Skip to content

Making an informed choice: breast cancer screening

31 October 2012

My heart sank last week to read that  Copenhagen-based Professor Peter Gotzsche had announced his findings that breast screening results in unnecessary mastectomy and doesn’t justify the ends, describing breast screening as a ‘public health scandal’. This kind of emotive language is understandable from a scientist’s perspective, but for a potential patient, hearing this can be frightening and off-putting.

Thankfully, this week a full report from Cancer Research UK and the Department of Health is announced with measured recommendations, namely that better and up-to-date information needs to be provided to women who are invited for breast screening. This seems sensible, feasible and fair. At Forster, we worked with women in North London from lower social economic groups where screening rates are low. In more affluent areas, take up of screening tends to be higher. To balance out this inequality, there is a clear need for better communications, engagement and outreach among women living in less affluent areas.

If a woman reads the detail of Professor Gotzsche’s study, examines other relevant data and makes the informed decision not to be screened, then it’s not my job as a marketer to change her mind. But this isn’t how most people make decisions about their health. The women we spoke to were scared of cancer, but also scared of treatment, of disfigurement, and of screening itself. Our job was to help them to understand the facts behind that fear – that most women who are screened don’t have cancer, and therefore aren’t diagnosed. But also to help them understand that most cancer found in screening is treatable, and that most women in their area are being screened.

The point is that marketing doesn’t happen in a vacuum. Marketing is used to promote public health exists in the context of conversations at the school gates about the perceived dangers of childhood jabs, over glasses of wine on forms of contraception, snatched over the heads of children at teatime on whether a cough is bad enough to see the GP. Good marketing powerfully conveyed and from relevant organisations, is essential to make sure that the public has the information at its finger tips to make informed decisions.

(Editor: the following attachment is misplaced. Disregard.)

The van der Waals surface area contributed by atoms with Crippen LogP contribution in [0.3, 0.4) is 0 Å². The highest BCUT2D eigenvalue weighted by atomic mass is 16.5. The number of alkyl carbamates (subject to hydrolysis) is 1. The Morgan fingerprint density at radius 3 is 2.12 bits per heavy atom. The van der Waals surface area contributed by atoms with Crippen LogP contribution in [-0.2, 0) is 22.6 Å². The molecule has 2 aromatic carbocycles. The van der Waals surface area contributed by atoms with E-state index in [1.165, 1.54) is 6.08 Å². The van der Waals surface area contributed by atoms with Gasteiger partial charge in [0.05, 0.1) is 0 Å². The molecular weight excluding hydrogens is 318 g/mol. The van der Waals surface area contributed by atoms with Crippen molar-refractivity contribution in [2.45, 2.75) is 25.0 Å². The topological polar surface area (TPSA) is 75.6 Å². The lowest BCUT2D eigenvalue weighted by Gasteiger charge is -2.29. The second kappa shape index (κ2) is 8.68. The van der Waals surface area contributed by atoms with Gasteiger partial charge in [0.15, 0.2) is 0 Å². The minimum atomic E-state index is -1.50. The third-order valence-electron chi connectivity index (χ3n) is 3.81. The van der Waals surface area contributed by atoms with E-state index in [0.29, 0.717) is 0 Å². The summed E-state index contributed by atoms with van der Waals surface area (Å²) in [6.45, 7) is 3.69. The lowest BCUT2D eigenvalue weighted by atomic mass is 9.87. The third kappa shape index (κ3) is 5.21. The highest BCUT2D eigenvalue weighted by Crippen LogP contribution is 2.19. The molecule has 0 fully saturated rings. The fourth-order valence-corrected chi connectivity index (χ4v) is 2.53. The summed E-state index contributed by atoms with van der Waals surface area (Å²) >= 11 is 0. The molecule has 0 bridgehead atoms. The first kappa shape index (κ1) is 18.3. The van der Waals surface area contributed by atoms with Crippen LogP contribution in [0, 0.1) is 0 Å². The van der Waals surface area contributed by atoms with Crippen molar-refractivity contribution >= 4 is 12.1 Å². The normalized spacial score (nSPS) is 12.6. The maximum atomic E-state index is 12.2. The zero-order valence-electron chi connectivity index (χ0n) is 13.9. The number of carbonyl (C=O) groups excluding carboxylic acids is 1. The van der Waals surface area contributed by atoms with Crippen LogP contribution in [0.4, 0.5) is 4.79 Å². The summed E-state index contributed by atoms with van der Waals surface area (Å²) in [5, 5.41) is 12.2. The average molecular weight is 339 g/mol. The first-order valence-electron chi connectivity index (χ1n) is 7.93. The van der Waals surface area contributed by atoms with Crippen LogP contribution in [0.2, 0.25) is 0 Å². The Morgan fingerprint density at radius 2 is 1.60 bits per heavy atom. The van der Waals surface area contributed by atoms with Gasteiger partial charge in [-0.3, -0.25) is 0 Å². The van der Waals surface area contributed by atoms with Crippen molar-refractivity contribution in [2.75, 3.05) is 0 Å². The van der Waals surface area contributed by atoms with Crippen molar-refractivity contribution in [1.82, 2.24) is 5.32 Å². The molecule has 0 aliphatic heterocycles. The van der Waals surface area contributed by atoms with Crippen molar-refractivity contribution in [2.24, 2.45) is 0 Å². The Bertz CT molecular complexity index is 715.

I’m not concerned if well-informed people take particular decisions about their healthcare that aren’t always rooted in medical science. After all it’s their choice. But I do care if those decisions are based on poor quality information, myths and fear mongering. And I also care if those decisions result in other people, and other people’s children, getting sick. This is what happened with the now discredited furore over the safety of the MMR vaccine –prior to which cases of measles had fallen, and after which, cases soared.

Marketing and communications can play a vital part in helping the public understand health issues. I’m not heralding marketing as a cure-all, but it’s also clear that effective marketing is an essential part of good health. Understanding how people receive and process these messages is vital to improving the way we communicate and ultimately building better public health.